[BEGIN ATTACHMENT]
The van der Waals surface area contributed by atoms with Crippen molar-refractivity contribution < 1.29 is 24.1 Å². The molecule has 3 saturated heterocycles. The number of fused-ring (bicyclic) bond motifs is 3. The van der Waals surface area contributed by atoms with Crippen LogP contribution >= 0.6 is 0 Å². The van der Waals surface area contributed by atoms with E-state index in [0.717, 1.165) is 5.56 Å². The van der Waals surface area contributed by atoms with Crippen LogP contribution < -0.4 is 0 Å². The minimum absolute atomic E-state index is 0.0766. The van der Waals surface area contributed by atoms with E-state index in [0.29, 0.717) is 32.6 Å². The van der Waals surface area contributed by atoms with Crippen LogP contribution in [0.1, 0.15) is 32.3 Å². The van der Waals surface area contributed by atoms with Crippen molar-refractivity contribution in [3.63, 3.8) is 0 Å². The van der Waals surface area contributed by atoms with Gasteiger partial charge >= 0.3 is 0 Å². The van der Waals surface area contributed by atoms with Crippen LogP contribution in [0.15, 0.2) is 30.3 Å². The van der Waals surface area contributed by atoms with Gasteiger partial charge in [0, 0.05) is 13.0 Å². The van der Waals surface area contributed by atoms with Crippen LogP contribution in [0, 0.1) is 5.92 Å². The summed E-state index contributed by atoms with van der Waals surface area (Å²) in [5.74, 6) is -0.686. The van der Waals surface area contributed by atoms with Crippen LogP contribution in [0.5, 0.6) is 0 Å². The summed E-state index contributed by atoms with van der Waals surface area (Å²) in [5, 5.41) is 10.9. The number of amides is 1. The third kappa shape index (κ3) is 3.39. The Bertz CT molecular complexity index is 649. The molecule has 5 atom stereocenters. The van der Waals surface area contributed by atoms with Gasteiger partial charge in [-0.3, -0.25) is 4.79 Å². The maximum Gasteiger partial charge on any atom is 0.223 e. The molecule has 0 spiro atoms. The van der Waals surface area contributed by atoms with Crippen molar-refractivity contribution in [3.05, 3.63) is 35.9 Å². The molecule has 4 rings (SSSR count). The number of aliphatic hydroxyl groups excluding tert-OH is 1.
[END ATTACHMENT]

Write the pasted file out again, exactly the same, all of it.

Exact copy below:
The van der Waals surface area contributed by atoms with Crippen molar-refractivity contribution < 1.29 is 24.1 Å². The molecule has 3 saturated heterocycles. The number of fused-ring (bicyclic) bond motifs is 3. The van der Waals surface area contributed by atoms with Crippen LogP contribution >= 0.6 is 0 Å². The van der Waals surface area contributed by atoms with E-state index in [0.717, 1.165) is 5.56 Å². The van der Waals surface area contributed by atoms with Crippen LogP contribution < -0.4 is 0 Å². The minimum absolute atomic E-state index is 0.0766. The van der Waals surface area contributed by atoms with E-state index in [0.29, 0.717) is 32.6 Å². The van der Waals surface area contributed by atoms with Crippen LogP contribution in [0.1, 0.15) is 32.3 Å². The van der Waals surface area contributed by atoms with Crippen molar-refractivity contribution in [3.63, 3.8) is 0 Å². The van der Waals surface area contributed by atoms with Gasteiger partial charge >= 0.3 is 0 Å². The van der Waals surface area contributed by atoms with Crippen LogP contribution in [0.15, 0.2) is 30.3 Å². The van der Waals surface area contributed by atoms with Gasteiger partial charge in [0, 0.05) is 13.0 Å². The van der Waals surface area contributed by atoms with Crippen LogP contribution in [0, 0.1) is 5.92 Å². The summed E-state index contributed by atoms with van der Waals surface area (Å²) in [5.74, 6) is -0.686. The van der Waals surface area contributed by atoms with Crippen LogP contribution in [0.5, 0.6) is 0 Å². The summed E-state index contributed by atoms with van der Waals surface area (Å²) in [5, 5.41) is 10.9. The number of amides is 1. The third kappa shape index (κ3) is 3.39. The Bertz CT molecular complexity index is 649. The molecule has 5 atom stereocenters. The van der Waals surface area contributed by atoms with Gasteiger partial charge in [-0.3, -0.25) is 4.79 Å². The maximum Gasteiger partial charge on any atom is 0.223 e. The molecule has 0 spiro atoms. The van der Waals surface area contributed by atoms with Crippen molar-refractivity contribution in [3.05, 3.63) is 35.9 Å². The molecule has 4 rings (SSSR count). The number of aliphatic hydroxyl groups excluding tert-OH is 1.